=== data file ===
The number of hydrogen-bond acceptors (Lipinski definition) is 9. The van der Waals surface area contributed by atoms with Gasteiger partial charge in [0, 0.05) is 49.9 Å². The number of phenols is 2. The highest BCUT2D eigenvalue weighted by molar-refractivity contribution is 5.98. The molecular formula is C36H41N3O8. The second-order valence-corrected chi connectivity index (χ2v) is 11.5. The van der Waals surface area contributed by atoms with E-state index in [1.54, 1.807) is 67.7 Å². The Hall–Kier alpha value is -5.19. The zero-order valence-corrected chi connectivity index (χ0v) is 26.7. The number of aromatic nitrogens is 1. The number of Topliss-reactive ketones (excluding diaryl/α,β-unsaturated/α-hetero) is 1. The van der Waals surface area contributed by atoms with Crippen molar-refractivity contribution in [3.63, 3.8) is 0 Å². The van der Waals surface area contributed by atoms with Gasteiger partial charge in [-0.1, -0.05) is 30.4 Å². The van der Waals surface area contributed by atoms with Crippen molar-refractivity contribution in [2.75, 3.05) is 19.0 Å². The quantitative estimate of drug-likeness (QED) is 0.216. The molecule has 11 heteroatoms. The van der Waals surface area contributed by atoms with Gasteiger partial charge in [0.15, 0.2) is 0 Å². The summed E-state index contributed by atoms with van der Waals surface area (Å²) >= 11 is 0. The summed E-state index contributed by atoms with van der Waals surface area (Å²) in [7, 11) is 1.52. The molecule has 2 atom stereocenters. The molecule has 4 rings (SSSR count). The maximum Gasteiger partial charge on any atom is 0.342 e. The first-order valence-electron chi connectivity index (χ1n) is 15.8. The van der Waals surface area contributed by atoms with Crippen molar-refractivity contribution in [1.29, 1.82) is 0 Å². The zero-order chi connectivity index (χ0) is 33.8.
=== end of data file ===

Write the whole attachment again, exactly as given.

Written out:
The number of hydrogen-bond acceptors (Lipinski definition) is 9. The van der Waals surface area contributed by atoms with Gasteiger partial charge in [0, 0.05) is 49.9 Å². The number of phenols is 2. The highest BCUT2D eigenvalue weighted by molar-refractivity contribution is 5.98. The molecular formula is C36H41N3O8. The second-order valence-corrected chi connectivity index (χ2v) is 11.5. The van der Waals surface area contributed by atoms with E-state index in [1.54, 1.807) is 67.7 Å². The Hall–Kier alpha value is -5.19. The zero-order valence-corrected chi connectivity index (χ0v) is 26.7. The number of aromatic nitrogens is 1. The number of Topliss-reactive ketones (excluding diaryl/α,β-unsaturated/α-hetero) is 1. The van der Waals surface area contributed by atoms with Crippen molar-refractivity contribution in [3.63, 3.8) is 0 Å². The van der Waals surface area contributed by atoms with Gasteiger partial charge in [-0.1, -0.05) is 30.4 Å². The van der Waals surface area contributed by atoms with Crippen molar-refractivity contribution in [2.75, 3.05) is 19.0 Å². The quantitative estimate of drug-likeness (QED) is 0.216. The molecule has 11 heteroatoms. The van der Waals surface area contributed by atoms with Gasteiger partial charge in [0.15, 0.2) is 0 Å². The summed E-state index contributed by atoms with van der Waals surface area (Å²) >= 11 is 0. The summed E-state index contributed by atoms with van der Waals surface area (Å²) in [7, 11) is 1.52. The molecule has 2 atom stereocenters. The molecule has 4 rings (SSSR count). The maximum Gasteiger partial charge on any atom is 0.342 e. The first-order valence-electron chi connectivity index (χ1n) is 15.8. The van der Waals surface area contributed by atoms with Crippen molar-refractivity contribution in [1.29, 1.82) is 0 Å². The zero-order chi connectivity index (χ0) is 33.8.